A custom CellRenderer in Lemur (Listbox)

Hi @pspeed, regarding to our talk here:

Basically I do have an Listbox, that is a Grid with X and Y number of attached cells. Not all of them are necessary visible.

The content of the cell in Listbox is written in that line. (My modified Listbox looks a bit different. Original Listboxs model is one-dimensional (row), while I have two dimensions (row and column)
But however in both cases CellRenderer.getView is called

    public Panel getView( T value, boolean selected, Panel existing ) {
        if( existing == null ) {
            existing = new Button(valueToString(value), elementId, style);
        } else {
        return existing;

So in the end the Button that is attached to the Grid(Listbox) is - as you said in the WIP threat - able to take picture and text.

In order to get a specific picture attached we need to add a line
existing = new Button(Background choosen picture);

So the issue is: The picture has to be available in the Assetlist therefore it has to be loaded.

        Texture txt = getApplication().getAssetManager().loadTexture("/Pictures/MyPic.png");
        QuadBackgroundComponent qC= new QuadBackgroundComponent(txt);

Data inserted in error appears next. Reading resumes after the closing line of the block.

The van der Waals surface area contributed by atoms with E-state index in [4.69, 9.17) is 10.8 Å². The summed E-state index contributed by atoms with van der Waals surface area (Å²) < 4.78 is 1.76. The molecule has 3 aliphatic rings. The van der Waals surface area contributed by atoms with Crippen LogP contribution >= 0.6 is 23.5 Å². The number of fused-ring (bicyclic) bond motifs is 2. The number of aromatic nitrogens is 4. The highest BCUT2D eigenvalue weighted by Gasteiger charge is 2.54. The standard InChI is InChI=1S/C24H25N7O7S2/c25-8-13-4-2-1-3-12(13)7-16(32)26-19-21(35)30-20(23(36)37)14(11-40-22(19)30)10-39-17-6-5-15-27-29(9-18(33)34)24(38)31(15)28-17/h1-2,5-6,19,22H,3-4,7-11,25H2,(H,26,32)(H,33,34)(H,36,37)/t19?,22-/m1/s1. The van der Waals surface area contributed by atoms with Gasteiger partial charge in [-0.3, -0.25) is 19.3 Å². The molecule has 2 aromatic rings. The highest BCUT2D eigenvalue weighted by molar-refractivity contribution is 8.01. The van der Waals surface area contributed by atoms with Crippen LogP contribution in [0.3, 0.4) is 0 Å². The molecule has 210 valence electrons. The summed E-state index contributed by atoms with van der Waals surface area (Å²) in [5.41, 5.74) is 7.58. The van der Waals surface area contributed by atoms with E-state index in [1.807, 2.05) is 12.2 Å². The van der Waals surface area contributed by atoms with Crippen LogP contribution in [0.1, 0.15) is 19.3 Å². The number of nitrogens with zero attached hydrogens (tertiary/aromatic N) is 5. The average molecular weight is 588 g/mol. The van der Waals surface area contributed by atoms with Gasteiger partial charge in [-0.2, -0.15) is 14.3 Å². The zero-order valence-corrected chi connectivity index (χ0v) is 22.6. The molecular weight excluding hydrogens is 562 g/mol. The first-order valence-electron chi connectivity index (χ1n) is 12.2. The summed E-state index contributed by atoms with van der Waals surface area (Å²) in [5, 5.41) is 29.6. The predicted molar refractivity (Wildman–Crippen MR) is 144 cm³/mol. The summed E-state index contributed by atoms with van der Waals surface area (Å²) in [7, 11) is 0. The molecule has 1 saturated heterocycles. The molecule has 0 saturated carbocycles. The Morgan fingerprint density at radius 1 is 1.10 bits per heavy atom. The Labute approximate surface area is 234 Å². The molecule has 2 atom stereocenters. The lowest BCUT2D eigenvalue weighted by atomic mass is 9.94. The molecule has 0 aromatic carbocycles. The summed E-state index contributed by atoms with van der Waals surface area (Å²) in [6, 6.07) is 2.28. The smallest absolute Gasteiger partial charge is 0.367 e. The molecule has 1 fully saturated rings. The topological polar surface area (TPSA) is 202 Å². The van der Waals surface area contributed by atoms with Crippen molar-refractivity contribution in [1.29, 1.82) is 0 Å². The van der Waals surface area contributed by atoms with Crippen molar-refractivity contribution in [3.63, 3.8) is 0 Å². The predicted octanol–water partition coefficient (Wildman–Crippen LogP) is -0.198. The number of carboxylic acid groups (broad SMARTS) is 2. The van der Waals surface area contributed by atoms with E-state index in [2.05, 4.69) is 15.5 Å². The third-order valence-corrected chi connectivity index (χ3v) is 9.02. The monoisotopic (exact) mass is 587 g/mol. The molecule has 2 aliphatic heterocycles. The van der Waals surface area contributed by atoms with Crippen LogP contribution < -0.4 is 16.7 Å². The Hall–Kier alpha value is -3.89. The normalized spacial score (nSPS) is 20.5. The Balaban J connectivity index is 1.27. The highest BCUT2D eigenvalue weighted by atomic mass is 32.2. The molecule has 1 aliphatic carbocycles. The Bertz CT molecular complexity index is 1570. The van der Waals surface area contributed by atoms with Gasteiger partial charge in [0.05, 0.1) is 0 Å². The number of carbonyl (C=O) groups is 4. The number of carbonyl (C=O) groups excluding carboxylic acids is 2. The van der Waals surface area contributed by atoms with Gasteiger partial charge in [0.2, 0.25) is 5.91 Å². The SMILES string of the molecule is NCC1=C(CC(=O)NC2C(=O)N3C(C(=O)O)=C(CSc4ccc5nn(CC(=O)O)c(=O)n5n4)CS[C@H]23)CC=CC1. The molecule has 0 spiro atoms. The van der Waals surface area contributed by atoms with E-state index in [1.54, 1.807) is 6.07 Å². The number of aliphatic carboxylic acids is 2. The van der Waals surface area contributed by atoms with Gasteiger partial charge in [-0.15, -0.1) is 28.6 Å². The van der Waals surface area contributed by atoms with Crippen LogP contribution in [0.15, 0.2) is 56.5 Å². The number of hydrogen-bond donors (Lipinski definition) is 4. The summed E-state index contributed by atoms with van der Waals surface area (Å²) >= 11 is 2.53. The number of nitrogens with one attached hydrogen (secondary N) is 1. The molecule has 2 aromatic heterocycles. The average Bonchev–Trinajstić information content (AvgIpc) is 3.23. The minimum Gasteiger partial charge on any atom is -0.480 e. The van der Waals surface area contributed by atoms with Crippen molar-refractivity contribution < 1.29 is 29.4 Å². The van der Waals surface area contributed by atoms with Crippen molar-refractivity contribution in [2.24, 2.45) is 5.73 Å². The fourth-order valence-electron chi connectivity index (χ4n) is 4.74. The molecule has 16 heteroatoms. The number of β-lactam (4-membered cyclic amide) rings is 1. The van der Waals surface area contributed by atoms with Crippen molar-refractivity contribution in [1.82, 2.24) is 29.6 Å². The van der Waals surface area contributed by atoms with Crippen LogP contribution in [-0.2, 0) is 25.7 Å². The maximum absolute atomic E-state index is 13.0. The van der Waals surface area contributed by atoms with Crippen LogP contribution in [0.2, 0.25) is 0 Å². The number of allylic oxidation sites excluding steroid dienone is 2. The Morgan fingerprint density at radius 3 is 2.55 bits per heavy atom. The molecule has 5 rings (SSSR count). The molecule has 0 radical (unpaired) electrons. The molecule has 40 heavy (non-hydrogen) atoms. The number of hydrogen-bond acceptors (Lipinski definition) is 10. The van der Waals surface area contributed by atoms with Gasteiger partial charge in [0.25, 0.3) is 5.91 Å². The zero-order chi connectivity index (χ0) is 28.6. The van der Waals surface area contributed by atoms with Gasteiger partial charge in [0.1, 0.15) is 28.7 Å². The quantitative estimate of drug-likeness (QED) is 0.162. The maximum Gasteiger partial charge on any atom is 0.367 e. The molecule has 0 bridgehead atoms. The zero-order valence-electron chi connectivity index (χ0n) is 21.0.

How can I have the pics available ?
There is for sure some ways to do it. Thats how I thought it is less invasive:
CustomCellRenderer extents CustomcellRenderer
it will need a

  • private ArrayList<String[]> contents = new ArrayList<String[]>(); = A list of 3 variables (row, column, Adress or name of the picture)

    • AssetManager

I am not sure what is best now. Loading the picture and creating the Button whenever the Listbox is refreshed or is it better to prepare the Buttons before. Since in my project I have a Style Appstate I am currently thinking to go with that approach.
When the CustomCellRenderer is created I do

attrs = style.getSelector(new ElementId("exit").child("button"), "style");
Texture txt = getApplication().getAssetManager().loadTexture("/Pictures/MyPic.png");
QuadBackgroundComponent qC= new QuadBackgroundComponent(txt);

While refreshing the Listbox all I have to do is

  if (cell == the correct cell) {
            existing = new Button("", new ElementId("exit").child("button"));
make sure background is removed and otherwise  existing = super.getView(value, selected, existing);

But how do I know what is the correct cell ? There is several options as well. First abusing the (String) content of the value and check that out. Or and thats what I thought.
Overwrite protected Panel getListCell( int row, int col, Panel existing ) from Listbox and check that (Array)List from the CellRenderer if it has to draw a picture or just set a text.